woman with long hair


I remember the musical Hair. Ah, how I delighted in my hair back in the 60s and 70s. “Hair down to there, hair!” Hair products morphed from a few choices such as Baby Shampoo, Prell, Suave and that upstart Head and Shoulders. (As in head and shoulders above the rest? Or was the shoulders part for guys with hairy shoulders?) I had slightly wavy hair, so I remember ironing it. That was good for a few burns along the temples. We all wanted to look like Cousin It with hair glossy, straight, long, and lots of it.

But now in our Third Age, hair is becoming, well, problematic. First there are those who never, and I mean never, changed their hairstyle since 1965. Dudes and dudettes listen, that might work for Willie Nelson and Stevie Nicks, but the rest of us need to move along that style trail. For those of us who moved with the trends there was the Farrah Fawcett wings thing. Try to explain that to grandchildren later on in photo albums. And now we also have to explain photo albums. There were mullets “all business in the front and all party in the back” which begs the question where did you work for business? For men there was also the bangs Beatle look, the Rod Stewart shag and large Afro. For women there was the asymmetry Sassoon cut, the all over curly perm and the Dorothy Hamill bob. In fact, you can pretty much tell when a non-trendy person went to high school by the last hairstyle they had. Something in their brain says I was hot when I had this do, so it will “do” it for the rest of my life.

Of course guys (and some women) are not always so lucky. There is the hair loss thing. Rogaine aside, when your brush has more hair in it than your head has on it, it is time for an honest assessment. There is of course a wig. Do yourself a favor and if you go that way get a decent one made of human hair. Have your real remnants of hair cut regularly and either get a wig that matches your every increasing gray hair, or have your hair dyed to match the hairpiece. And never ever do the comb over. It screams insecure, pretending you have hair when we all know you don’t. The best look for men with pattern balding is to shave your head and maybe grow a T or soul patch. For women, a super short cut with some blow drying and gel or wonderful massive creative earrings. We are all heading that direction at some level so let’s agree if someone has a follicle challenge, short or shaved is way cool. And what the hey, maybe add some tattoos on the scalp for art and creativity.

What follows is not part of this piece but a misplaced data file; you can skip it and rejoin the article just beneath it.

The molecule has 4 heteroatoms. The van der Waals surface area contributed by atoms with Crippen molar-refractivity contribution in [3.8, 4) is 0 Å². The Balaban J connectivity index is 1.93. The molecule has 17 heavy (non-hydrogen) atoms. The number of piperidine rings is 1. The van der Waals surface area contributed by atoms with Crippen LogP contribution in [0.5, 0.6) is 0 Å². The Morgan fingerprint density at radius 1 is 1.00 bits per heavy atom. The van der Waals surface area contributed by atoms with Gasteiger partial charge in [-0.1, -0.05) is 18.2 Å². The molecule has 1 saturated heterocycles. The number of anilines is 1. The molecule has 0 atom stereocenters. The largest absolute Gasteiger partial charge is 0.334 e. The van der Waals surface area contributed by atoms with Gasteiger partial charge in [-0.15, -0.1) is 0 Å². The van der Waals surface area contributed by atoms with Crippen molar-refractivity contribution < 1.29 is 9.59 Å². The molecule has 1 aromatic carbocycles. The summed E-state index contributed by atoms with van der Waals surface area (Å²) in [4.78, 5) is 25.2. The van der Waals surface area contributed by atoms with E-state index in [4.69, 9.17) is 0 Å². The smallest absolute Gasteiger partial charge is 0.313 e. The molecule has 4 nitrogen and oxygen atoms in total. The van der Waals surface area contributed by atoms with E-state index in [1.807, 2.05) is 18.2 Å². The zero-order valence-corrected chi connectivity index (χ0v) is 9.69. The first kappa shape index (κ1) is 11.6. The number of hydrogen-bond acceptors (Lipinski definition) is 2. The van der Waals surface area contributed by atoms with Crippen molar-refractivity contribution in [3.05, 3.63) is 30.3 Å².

Now don’t get me started on the hair that disappears from the head and goes rogue and reappears inside ears, on top of ears, on chins, out of noses and randomly on stomachs and necks where no hair has gone before. That stuff has got to go. If you live alone, you need a hair buddy to tell you if there is a lone hair wandering out of somewhere strange you can’t see. Or as they say on Sesame Street, “One of these things is not like the others, one of these things just doesn’t belong.” Then wince and pull that sucker out. There are so few things left up to us as our bodies age, so few that are within our control, hair can still be one way we make a statement. And I choose to say, “I am hip, I am cool, and above all don’t underestimate me.”

Sally Franz and her third husband live on the Olympic Peninsula. She has two daughters, a stepson, and three grandchildren. Sally is the author of several humor books including Scrambled Leggs: A Snarky Tale of Hospital Hooey and The Baby Boomer’s Guide to Menopause. She hosts a local radio humor segment, “Baby Boomer Humor with Sassy Sally”.

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